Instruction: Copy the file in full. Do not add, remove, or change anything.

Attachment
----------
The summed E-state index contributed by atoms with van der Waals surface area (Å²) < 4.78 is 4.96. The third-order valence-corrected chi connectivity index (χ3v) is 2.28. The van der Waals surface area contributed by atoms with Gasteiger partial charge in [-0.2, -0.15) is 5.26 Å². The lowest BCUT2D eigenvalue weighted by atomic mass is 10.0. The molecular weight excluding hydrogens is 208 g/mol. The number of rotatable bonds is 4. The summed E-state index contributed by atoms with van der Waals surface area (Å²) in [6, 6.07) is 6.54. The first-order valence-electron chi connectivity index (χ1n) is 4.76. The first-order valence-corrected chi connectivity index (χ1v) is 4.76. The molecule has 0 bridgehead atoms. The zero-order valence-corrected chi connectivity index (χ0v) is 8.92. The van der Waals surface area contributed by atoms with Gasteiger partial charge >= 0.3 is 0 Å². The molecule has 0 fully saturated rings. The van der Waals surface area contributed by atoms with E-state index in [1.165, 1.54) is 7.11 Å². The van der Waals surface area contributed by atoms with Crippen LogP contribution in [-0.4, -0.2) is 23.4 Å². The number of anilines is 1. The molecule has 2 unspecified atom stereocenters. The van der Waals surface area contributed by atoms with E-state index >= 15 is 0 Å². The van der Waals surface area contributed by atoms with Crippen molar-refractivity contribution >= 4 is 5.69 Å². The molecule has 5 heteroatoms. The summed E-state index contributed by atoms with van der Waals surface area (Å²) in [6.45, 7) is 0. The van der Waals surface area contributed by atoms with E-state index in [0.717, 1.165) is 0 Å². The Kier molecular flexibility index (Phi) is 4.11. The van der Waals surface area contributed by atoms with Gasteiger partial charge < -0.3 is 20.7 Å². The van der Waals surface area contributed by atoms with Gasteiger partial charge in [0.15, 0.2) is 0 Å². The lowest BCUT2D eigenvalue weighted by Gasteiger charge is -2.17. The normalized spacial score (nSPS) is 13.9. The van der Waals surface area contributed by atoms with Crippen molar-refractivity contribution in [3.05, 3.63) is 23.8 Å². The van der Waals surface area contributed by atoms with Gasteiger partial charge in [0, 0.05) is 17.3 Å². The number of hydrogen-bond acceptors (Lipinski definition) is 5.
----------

The summed E-state index contributed by atoms with van der Waals surface area (Å²) < 4.78 is 4.96. The third-order valence-corrected chi connectivity index (χ3v) is 2.28. The van der Waals surface area contributed by atoms with Gasteiger partial charge in [-0.2, -0.15) is 5.26 Å². The lowest BCUT2D eigenvalue weighted by atomic mass is 10.0. The molecular weight excluding hydrogens is 208 g/mol. The number of rotatable bonds is 4. The summed E-state index contributed by atoms with van der Waals surface area (Å²) in [6, 6.07) is 6.54. The first-order valence-electron chi connectivity index (χ1n) is 4.76. The first-order valence-corrected chi connectivity index (χ1v) is 4.76. The molecule has 0 bridgehead atoms. The zero-order valence-corrected chi connectivity index (χ0v) is 8.92. The van der Waals surface area contributed by atoms with Gasteiger partial charge >= 0.3 is 0 Å². The molecule has 0 fully saturated rings. The van der Waals surface area contributed by atoms with E-state index in [1.165, 1.54) is 7.11 Å². The van der Waals surface area contributed by atoms with Crippen LogP contribution in [-0.4, -0.2) is 23.4 Å². The number of anilines is 1. The molecule has 2 unspecified atom stereocenters. The van der Waals surface area contributed by atoms with E-state index >= 15 is 0 Å². The van der Waals surface area contributed by atoms with Crippen molar-refractivity contribution >= 4 is 5.69 Å². The molecule has 5 heteroatoms. The summed E-state index contributed by atoms with van der Waals surface area (Å²) in [6.45, 7) is 0. The van der Waals surface area contributed by atoms with E-state index in [0.717, 1.165) is 0 Å². The Kier molecular flexibility index (Phi) is 4.11. The van der Waals surface area contributed by atoms with Gasteiger partial charge < -0.3 is 20.7 Å². The van der Waals surface area contributed by atoms with Gasteiger partial charge in [0.15, 0.2) is 0 Å². The lowest BCUT2D eigenvalue weighted by Gasteiger charge is -2.17. The normalized spacial score (nSPS) is 13.9. The van der Waals surface area contributed by atoms with Crippen molar-refractivity contribution in [3.05, 3.63) is 23.8 Å². The van der Waals surface area contributed by atoms with Gasteiger partial charge in [0, 0.05) is 17.3 Å². The number of hydrogen-bond acceptors (Lipinski definition) is 5.